Bad films have their own place in the pantheon of horror movies. For some genre fans, bad acting, confusing plots, and schlocky effects enhance the movie-watching experience. Yet for most people, the prospect of sitting through a bad horror film is scarier than the film itself.
It is no accident that so many poorly made horror movies exist. For one, the genre doesn’t require large budgets for a movie to be successful. The original “Blair Witch Project” reportedly cost $60,000 to make and has grossed nearly $250 million at the worldwide box office. More recently, the found footage film “Paranormal Activity” grossed over $194 million worldwide on a budget of approximately $15,000. Many films set out for similar commercial achievements but fall extremely short.
The genre’s generally low budget requirements make it an appealing place of entry for inexperienced filmmakers who want to make feature films. While some directors – such as Sam Raimi and Peter Jackson – did well working in horror early in their careers and moved on to become successful directors in other genres as well, many directors find that perhaps they do not have much talent to work in the movie industry. Still, we are left with their horror “creations.”
Despite the higher risk of creating a bad movie – often the final product is actually expected to be a b-rated movie – producers have an incentive to fund low budget horror flicks. Horror is one of the few genres with a dedicated fanbase. This fanbase is willing to pay to see low budget, second-rate, and trashy movies. A film like “The Human Centipede III (Final Sequence)” already has an established audience who will pay money to see it before it is released. For this reason, the quality of the actual film matters less.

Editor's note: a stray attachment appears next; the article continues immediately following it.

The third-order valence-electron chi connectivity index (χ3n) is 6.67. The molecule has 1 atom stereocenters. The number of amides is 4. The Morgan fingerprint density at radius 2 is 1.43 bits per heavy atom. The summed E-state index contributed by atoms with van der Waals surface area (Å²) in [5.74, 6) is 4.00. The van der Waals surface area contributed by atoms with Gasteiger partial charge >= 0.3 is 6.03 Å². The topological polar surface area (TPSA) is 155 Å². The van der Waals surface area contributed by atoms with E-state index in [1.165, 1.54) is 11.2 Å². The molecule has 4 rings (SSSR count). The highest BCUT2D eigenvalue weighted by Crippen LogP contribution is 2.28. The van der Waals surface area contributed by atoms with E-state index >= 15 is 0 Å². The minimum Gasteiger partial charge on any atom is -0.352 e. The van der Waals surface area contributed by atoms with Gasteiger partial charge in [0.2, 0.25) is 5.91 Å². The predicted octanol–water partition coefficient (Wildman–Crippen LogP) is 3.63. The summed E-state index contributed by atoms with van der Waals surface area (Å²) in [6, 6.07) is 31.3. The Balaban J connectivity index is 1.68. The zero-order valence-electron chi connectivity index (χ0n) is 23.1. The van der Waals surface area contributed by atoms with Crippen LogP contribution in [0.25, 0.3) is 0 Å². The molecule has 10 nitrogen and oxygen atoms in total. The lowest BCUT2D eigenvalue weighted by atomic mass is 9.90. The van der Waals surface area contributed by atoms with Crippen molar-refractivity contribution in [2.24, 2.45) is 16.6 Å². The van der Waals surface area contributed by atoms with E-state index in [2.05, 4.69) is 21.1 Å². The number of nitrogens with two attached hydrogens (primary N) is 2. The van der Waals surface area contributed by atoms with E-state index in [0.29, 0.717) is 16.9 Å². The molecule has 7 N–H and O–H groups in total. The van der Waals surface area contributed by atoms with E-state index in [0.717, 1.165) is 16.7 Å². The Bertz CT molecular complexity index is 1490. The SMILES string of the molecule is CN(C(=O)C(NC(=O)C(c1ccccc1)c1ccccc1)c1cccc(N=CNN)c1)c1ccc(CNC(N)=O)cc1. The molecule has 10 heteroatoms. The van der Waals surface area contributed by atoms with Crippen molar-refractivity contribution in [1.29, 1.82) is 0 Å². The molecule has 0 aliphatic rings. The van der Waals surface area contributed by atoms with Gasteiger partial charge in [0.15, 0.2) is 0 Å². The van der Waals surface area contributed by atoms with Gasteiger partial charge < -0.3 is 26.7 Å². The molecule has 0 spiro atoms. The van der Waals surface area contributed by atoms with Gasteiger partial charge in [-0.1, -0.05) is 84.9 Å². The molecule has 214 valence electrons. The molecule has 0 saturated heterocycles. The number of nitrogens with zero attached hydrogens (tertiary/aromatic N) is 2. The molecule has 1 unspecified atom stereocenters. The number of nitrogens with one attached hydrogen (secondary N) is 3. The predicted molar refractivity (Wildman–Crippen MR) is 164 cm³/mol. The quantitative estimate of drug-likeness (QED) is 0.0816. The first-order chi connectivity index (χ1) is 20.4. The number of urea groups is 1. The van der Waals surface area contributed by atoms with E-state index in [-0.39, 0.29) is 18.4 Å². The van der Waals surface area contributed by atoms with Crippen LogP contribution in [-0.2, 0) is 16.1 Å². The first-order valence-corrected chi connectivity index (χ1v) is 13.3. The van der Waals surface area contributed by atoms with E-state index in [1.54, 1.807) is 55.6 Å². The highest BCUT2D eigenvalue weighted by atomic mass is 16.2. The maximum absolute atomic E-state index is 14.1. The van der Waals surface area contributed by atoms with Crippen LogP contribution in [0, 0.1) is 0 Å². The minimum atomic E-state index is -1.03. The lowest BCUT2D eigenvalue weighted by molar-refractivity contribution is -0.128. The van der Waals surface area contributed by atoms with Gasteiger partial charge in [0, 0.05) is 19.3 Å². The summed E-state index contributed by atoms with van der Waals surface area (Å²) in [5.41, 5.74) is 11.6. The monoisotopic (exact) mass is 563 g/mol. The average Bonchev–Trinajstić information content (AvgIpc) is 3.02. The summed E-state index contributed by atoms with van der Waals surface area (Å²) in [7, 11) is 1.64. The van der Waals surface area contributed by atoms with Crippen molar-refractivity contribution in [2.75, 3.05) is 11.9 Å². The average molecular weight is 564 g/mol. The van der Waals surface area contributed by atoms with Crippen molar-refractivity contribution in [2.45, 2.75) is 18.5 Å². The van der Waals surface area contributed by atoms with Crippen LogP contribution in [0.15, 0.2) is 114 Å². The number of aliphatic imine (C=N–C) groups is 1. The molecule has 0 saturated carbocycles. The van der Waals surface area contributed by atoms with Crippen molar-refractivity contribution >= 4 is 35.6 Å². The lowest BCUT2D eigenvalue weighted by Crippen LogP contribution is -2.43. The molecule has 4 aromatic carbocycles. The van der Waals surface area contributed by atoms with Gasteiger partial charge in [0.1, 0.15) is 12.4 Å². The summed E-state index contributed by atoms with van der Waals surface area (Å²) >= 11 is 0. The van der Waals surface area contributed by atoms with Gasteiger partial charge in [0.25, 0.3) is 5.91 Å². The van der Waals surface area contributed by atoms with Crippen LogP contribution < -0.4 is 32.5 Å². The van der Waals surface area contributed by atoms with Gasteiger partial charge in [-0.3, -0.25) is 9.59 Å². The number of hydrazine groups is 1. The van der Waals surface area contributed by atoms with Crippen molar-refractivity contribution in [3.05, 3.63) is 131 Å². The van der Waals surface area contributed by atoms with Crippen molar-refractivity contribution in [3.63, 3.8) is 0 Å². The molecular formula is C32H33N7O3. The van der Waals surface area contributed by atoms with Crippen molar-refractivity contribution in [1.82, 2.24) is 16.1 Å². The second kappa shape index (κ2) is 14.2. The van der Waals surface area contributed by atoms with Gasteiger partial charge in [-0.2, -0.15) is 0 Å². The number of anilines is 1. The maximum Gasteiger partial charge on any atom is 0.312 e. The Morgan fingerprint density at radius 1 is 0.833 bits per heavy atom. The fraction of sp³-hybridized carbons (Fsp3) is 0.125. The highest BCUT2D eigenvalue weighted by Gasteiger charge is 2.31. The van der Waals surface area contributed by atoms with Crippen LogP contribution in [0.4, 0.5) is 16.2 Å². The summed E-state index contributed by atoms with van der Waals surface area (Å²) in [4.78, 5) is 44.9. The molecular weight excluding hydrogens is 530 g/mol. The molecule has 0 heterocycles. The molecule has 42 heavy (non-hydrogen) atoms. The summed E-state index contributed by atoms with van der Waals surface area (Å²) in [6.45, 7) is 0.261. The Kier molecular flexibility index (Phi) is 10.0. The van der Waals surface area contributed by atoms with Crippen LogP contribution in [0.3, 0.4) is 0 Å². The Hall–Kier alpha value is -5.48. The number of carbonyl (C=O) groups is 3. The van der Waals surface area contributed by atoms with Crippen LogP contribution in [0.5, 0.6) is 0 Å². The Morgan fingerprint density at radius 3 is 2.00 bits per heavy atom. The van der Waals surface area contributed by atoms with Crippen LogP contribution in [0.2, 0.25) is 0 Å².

A successful horror film will also – almost inevitably – inspire a sequel. These sequels unsurprisingly do not always recapture what it was about the original film that made it popular. Of the 50 films on our list, 15 are sequels. Another five are remakes, which suffer from the same issue of not capturing the original film’s special charm.
To determine the best horror films of all time, 24/7 Wall St. created an index based on each film’s Rotten Tomatoes’ average critic rating, Rotten Tomatoes’ average audience rating, and Internet Movie Database’s average user rating. To be considered, each film needed to have at least 1,000 user ratings between Rotten Tomatoes and IMDb and 10 approved tomatometer critic reviews.
We averaged the user ratings from Rotten Tomatoes and IMDb and weighted these by the number of votes for each. The combined user rating was then averaged with the Rotten Tomatoes critic rating. Films that were deemed as falling too far outside of the horror genre – such as comedic “spoof” movies – were omitted from the list.
Specific information used in the article, such as years of release and names of directors and actors, came from IMDb.